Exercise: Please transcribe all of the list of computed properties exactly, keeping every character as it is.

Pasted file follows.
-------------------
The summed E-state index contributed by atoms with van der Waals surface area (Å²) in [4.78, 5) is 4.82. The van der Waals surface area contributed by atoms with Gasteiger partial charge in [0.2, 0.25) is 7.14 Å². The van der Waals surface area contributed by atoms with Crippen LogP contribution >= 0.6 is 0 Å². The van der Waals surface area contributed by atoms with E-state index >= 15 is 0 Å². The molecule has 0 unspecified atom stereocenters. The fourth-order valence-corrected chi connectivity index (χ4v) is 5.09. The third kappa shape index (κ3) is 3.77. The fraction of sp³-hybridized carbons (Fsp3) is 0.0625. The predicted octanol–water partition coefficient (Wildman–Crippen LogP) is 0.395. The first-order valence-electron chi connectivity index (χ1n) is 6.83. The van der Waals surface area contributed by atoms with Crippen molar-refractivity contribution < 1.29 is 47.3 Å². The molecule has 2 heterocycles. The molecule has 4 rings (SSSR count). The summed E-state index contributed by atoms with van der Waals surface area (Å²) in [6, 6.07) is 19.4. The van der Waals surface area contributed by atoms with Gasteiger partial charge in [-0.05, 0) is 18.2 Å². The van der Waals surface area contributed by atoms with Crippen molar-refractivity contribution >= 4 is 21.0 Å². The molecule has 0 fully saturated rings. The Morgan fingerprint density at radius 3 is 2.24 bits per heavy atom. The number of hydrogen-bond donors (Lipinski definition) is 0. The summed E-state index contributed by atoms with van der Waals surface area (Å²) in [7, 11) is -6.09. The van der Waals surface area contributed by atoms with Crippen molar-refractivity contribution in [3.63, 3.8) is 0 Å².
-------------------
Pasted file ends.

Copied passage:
The summed E-state index contributed by atoms with van der Waals surface area (Å²) in [4.78, 5) is 4.82. The van der Waals surface area contributed by atoms with Gasteiger partial charge in [0.2, 0.25) is 7.14 Å². The van der Waals surface area contributed by atoms with Crippen LogP contribution >= 0.6 is 0 Å². The van der Waals surface area contributed by atoms with E-state index >= 15 is 0 Å². The molecule has 0 unspecified atom stereocenters. The fourth-order valence-corrected chi connectivity index (χ4v) is 5.09. The third kappa shape index (κ3) is 3.77. The fraction of sp³-hybridized carbons (Fsp3) is 0.0625. The predicted octanol–water partition coefficient (Wildman–Crippen LogP) is 0.395. The first-order valence-electron chi connectivity index (χ1n) is 6.83. The van der Waals surface area contributed by atoms with Crippen molar-refractivity contribution < 1.29 is 47.3 Å². The molecule has 2 heterocycles. The molecule has 4 rings (SSSR count). The summed E-state index contributed by atoms with van der Waals surface area (Å²) in [6, 6.07) is 19.4. The van der Waals surface area contributed by atoms with Gasteiger partial charge in [-0.05, 0) is 18.2 Å². The van der Waals surface area contributed by atoms with Crippen molar-refractivity contribution >= 4 is 21.0 Å². The molecule has 0 fully saturated rings. The Morgan fingerprint density at radius 3 is 2.24 bits per heavy atom. The number of hydrogen-bond donors (Lipinski definition) is 0. The summed E-state index contributed by atoms with van der Waals surface area (Å²) in [7, 11) is -6.09. The van der Waals surface area contributed by atoms with Crippen molar-refractivity contribution in [3.63, 3.8) is 0 Å².